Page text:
PeaksAndValleys is a sample WebGL application developed for the BlackBerry® platform. It is primarily a learning resource for developers implementing pure WebGL along with additional HTML5 gaming concepts. It has also been open-sourced on Github because, well, we love open source. To learn more about WebGL and HTML5 gaming, be sure to join our webinar on November 15th. If you’ve already developed an HTML5 game, join us on November 16th for the BlackBerry Got Game Port-a-Thon with some pretty awesome prizes – including trips to the Game Developer Conference 2013 in San Francisco, CA.
Now with 4500% more unique peaks and valleys.
On November 2nd, PeaksAndValleys 2.0 was uploaded to Github with a number of improvements. In the first release, we relied on a static map that was 150 by 150 vertices (22,500 total vertices.) When we’re talking about a map, we’re just referring to a grid of vertices where each vertex has a specific height.
Bird’s eye view of a 33 by 33 vertex grid (map); each vertex has a specific height associated with it.
These 22,500 vertices were all generated during startup with randomized heights. It was a good initial implementation, but subject to a number of limitations:
- Maybe we want a fixed / persistent world to traverse.
- We can’t expand the map much more due to performance reasons.
- If the player runs in any direction for long enough, they will hit the edge of the map.
Let’s take a look at each of these individually.
Fixed / Persistent World
One of the more common approaches to this problem is the use of a static source of data; in our case, a height map. This is the approach opted for in PeaksAndValleys 2.0. The following is an example of what a height map might look like:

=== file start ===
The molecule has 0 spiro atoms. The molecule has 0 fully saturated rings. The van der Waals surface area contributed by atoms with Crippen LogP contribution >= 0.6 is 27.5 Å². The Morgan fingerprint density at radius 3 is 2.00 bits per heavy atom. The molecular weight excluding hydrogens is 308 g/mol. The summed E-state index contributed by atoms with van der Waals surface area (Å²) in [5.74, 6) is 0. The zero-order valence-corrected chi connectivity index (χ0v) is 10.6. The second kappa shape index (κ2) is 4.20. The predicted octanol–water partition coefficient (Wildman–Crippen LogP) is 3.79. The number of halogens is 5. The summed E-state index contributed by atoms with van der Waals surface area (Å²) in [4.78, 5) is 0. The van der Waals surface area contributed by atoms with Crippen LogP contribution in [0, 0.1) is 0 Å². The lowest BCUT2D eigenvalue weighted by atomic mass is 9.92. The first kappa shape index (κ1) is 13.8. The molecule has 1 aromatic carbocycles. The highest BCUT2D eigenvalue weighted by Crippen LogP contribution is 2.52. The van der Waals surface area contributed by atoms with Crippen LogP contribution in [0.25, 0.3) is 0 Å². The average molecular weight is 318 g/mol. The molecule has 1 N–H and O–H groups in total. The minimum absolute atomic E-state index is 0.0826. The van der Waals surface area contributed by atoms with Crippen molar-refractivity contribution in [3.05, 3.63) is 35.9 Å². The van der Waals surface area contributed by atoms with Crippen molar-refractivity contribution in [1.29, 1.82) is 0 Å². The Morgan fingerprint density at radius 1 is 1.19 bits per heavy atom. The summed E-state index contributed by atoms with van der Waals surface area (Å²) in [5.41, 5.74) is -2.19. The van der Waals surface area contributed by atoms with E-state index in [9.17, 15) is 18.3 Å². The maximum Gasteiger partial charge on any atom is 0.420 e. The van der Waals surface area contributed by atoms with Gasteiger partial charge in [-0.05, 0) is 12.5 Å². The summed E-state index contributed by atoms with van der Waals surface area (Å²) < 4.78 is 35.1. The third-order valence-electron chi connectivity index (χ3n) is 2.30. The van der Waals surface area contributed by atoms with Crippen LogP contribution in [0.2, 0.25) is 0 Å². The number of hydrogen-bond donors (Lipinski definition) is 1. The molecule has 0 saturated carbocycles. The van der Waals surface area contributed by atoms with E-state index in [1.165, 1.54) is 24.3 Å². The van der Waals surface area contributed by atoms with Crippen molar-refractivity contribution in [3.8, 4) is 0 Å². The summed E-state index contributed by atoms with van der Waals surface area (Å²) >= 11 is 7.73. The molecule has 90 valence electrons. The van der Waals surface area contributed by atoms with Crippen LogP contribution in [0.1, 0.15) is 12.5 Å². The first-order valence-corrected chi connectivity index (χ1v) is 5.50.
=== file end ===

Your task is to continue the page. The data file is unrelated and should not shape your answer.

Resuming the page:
Sample height map (originally 1024 by 1024 pixels).
Each pixel represents one vertex (or point) of the map, and the RGB colour of that pixel is used to determine the height of each vertex. In the case of PeaksAndValleys, the lowest height occurs at pure black (RGB = 0×000000) and the highest height at pure white (0xFFFFFF).
Though the height map is only 1024 by 1024 pixels, we can apply a scaling factor to extend the map across larger distances in our WebGL world.
Depending on how smooth the source image is, we may get areas where there is a very low region next to a very high region. To prevent drastic changes in terrain, a smoothing algorithm was implemented that averages the height of each pixel with that of its neighbours.
And with this, we address the fixed / persistent world by using a static data source. We can quickly see how multiple height maps and randomized starting locations can expand the versatility of this approach.
As noted, the first release of PeaksAndValleys contained a static 150 by 150 vertex area and expanding to a larger number of vertices would have an impact on performance; so then what good is a 1024 by 1024 height map?
In our case, we’re actually only loading a 121 by 121 region at any given time. As the player traverses the terrain, we are continuously reloading the surrounding region data (with the player at the center.) This means that as the player moves around, terrain in their vicinity is continually loaded from the height map.
There is a lot of processing that needs to go on in order to keep loading terrain — so much that if we do this processing on the main application thread, we’ll see a drop to roughly 30 frames per second. This is where Web Workers come in, for which the implementation can be seen in GLTerrainWorker.js.
A Web Worker allows a separate thread to perform actions without interfering with our main application thread. Our main application thread is where all of our interactions and rendering are performed, so if we can minimize the work being done there, we can improve our frames per second and responsiveness.
Web Workers aren’t without their limitations. Specifically affecting us, we cannot:
- Access the DOM. This eliminates WebGL rendering directly on the Web Worker.
- Pass objects with functions between the main application thread and Web Worker.